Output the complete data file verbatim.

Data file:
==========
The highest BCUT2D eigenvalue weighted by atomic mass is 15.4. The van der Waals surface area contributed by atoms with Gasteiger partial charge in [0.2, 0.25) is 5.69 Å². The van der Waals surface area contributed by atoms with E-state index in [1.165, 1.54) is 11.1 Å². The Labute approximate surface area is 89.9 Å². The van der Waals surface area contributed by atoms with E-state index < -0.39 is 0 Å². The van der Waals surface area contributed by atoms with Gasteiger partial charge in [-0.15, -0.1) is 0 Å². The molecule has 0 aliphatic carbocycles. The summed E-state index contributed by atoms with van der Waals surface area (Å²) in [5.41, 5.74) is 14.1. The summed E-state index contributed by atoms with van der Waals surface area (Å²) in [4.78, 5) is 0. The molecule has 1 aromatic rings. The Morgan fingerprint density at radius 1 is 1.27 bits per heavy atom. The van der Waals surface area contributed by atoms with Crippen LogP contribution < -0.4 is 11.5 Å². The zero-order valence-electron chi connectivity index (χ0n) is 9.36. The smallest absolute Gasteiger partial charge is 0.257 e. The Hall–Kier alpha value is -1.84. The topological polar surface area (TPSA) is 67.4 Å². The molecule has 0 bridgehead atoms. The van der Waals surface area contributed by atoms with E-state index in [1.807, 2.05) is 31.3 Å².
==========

The highest BCUT2D eigenvalue weighted by atomic mass is 15.4. The van der Waals surface area contributed by atoms with Gasteiger partial charge in [0.2, 0.25) is 5.69 Å². The van der Waals surface area contributed by atoms with E-state index in [1.165, 1.54) is 11.1 Å². The Labute approximate surface area is 89.9 Å². The van der Waals surface area contributed by atoms with E-state index < -0.39 is 0 Å². The van der Waals surface area contributed by atoms with Gasteiger partial charge in [-0.15, -0.1) is 0 Å². The molecule has 0 aliphatic carbocycles. The summed E-state index contributed by atoms with van der Waals surface area (Å²) in [5.41, 5.74) is 14.1. The summed E-state index contributed by atoms with van der Waals surface area (Å²) in [4.78, 5) is 0. The molecule has 1 aromatic rings. The Morgan fingerprint density at radius 1 is 1.27 bits per heavy atom. The van der Waals surface area contributed by atoms with Crippen LogP contribution < -0.4 is 11.5 Å². The zero-order valence-electron chi connectivity index (χ0n) is 9.36. The smallest absolute Gasteiger partial charge is 0.257 e. The Hall–Kier alpha value is -1.84. The topological polar surface area (TPSA) is 67.4 Å². The molecule has 0 bridgehead atoms. The van der Waals surface area contributed by atoms with E-state index in [1.807, 2.05) is 31.3 Å².